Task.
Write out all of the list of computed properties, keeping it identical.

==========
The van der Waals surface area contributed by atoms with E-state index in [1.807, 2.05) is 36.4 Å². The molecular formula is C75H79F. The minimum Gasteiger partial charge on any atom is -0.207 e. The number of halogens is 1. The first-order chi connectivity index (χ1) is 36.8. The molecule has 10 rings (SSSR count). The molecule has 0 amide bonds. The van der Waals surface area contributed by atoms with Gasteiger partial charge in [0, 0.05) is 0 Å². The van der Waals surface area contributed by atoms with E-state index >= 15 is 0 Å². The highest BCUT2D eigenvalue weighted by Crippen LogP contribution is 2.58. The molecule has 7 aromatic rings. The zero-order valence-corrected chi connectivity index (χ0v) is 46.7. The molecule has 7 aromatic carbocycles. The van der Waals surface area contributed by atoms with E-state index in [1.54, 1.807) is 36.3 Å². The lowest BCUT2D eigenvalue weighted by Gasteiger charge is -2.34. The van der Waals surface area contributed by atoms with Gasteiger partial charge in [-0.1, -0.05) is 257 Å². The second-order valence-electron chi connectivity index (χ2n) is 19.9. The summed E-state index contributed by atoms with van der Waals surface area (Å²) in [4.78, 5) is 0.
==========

The van der Waals surface area contributed by atoms with E-state index in [1.807, 2.05) is 36.4 Å². The molecular formula is C75H79F. The minimum Gasteiger partial charge on any atom is -0.207 e. The number of halogens is 1. The first-order chi connectivity index (χ1) is 36.8. The molecule has 10 rings (SSSR count). The molecule has 0 amide bonds. The van der Waals surface area contributed by atoms with Gasteiger partial charge in [0, 0.05) is 0 Å². The van der Waals surface area contributed by atoms with E-state index >= 15 is 0 Å². The highest BCUT2D eigenvalue weighted by Crippen LogP contribution is 2.58. The molecule has 7 aromatic rings. The zero-order valence-corrected chi connectivity index (χ0v) is 46.7. The molecule has 7 aromatic carbocycles. The van der Waals surface area contributed by atoms with E-state index in [1.54, 1.807) is 36.3 Å². The lowest BCUT2D eigenvalue weighted by Gasteiger charge is -2.34. The van der Waals surface area contributed by atoms with Gasteiger partial charge in [-0.1, -0.05) is 257 Å². The second-order valence-electron chi connectivity index (χ2n) is 19.9. The summed E-state index contributed by atoms with van der Waals surface area (Å²) in [4.78, 5) is 0.